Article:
The newly-created European Nuclear Energy Forum (ENEF) held its first meeting in Bratislava, Slovakia, on 26-27 November. The forum aims to promote an EU-wide debate on the role of nuclear energy in meeting future energy needs.
The forum, which will meet twice per year, brings together high level representatives from public authorities, members of the European Parliament, electricity producers, nuclear industry, consumers, finance and civil society for a broad and open discussion on opportunities and risks of nuclear energy.
The ENEF should provide advice to European policy makers on issues such as security of energy supply, incentives for investments, EU legislative issues, public opinion, research and development, knowledge management, safety and waste management. The forum is also expected to work in collaboration with other newly-created bodies the Sustainable Nuclear Energy - Technology Platform and the High Level Group on Safety and Waste Management.
The creation of the ENEF was initiated by the European Council in March, when member states suggested "that broad discussion takes place among all relevant stakeholders on the opportunities and risks of nuclear energy." The ENEF process was subsequently launched by the European Commission in June 2007.
The first meeting of the ENEF, which was inaugurated by Slovak prime minister Robert Fico and Czech prime minister Mirek Topolanek, was to identify the priority issues which should be further discussed in the coming months in preparation for the next forum meeting in early summer 2008 in Prague, Czech Republic.
European Commission president Jose Manuel Barroso stated in his welcome address, "We are now standing on the brink of a Third Industrial Revolution: the Low Carbon Age. Nuclear energy can have a role to play in meeting our growing concerns about security of supply and CO2 emission reductions. It is of course not the EU's role to decide for member states whether they use nuclear energy or not. But we can make a significant contribution to the debate in areas such as research and safety and offer a platform for an open dialogue." He added, "The Commission is ready and willing to help launch a transparent debate on nuclear energy and to ensure that the public receives relevant and reliable information on the different options available."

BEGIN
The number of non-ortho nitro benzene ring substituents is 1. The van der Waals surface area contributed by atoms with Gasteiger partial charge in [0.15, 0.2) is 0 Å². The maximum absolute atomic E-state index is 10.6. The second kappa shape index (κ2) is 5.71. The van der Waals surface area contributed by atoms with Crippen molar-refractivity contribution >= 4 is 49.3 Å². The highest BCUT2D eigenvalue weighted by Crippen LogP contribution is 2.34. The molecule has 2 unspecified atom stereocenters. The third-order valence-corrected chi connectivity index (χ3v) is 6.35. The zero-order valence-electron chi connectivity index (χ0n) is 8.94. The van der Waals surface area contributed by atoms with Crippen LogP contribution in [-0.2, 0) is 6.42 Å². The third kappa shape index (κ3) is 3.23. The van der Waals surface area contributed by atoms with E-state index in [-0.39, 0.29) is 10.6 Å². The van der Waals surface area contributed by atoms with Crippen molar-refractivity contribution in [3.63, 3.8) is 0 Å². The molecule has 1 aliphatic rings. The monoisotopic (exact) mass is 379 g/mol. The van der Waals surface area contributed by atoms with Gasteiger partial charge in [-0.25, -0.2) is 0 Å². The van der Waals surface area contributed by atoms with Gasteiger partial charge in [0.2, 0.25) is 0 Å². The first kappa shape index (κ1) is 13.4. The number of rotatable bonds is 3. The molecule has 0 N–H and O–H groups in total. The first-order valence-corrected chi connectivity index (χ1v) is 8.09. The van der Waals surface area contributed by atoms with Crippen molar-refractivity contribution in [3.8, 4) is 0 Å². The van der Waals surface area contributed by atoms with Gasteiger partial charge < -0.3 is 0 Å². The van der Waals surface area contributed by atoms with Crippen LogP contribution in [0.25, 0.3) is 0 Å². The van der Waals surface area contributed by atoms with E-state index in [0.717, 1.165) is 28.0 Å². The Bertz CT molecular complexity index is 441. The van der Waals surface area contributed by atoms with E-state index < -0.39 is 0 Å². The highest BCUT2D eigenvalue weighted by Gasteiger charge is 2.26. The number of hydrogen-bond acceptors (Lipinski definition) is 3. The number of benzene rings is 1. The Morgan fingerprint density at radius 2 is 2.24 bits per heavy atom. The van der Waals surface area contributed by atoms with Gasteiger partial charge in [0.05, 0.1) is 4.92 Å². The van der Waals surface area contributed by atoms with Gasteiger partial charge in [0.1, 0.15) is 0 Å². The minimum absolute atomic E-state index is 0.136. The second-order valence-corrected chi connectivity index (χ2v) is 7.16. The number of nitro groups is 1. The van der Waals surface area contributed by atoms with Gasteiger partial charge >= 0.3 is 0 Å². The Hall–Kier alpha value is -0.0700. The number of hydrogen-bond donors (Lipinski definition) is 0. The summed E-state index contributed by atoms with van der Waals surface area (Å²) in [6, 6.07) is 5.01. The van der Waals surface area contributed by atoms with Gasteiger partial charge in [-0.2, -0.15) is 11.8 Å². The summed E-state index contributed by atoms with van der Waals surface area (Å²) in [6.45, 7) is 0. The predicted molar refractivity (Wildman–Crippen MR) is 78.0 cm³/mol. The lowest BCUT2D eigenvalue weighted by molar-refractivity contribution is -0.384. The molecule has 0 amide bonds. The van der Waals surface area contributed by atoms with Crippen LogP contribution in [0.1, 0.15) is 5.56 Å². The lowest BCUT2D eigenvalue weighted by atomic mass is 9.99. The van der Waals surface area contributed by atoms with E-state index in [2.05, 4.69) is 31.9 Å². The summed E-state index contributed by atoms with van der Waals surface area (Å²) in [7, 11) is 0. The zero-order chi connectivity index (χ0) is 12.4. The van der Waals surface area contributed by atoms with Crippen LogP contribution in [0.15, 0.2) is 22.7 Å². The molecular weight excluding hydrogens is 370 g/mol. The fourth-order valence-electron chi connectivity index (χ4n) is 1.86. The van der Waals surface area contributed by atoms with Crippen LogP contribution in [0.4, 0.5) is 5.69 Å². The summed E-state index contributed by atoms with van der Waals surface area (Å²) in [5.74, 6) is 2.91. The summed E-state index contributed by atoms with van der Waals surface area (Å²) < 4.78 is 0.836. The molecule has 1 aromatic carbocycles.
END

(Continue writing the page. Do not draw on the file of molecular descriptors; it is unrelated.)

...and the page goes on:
Energy Commissioner Andris Piebalgs said that "a high level of safety, security and non-proliferation is the absolute condition for the use of nuclear energy. Public acceptance is the second important pillar. Building up trust in the available information and increasing confidence in the use of nuclear energy are vital elements for public acceptance in a democratic society".
Currently, 15 of the 27 EU member states operate nuclear power plants, with nuclear energy being the primary supply of electricity in some. Altogether, about one-third of the EU's electricity and 15% of its overall energy is supplied through nuclear.
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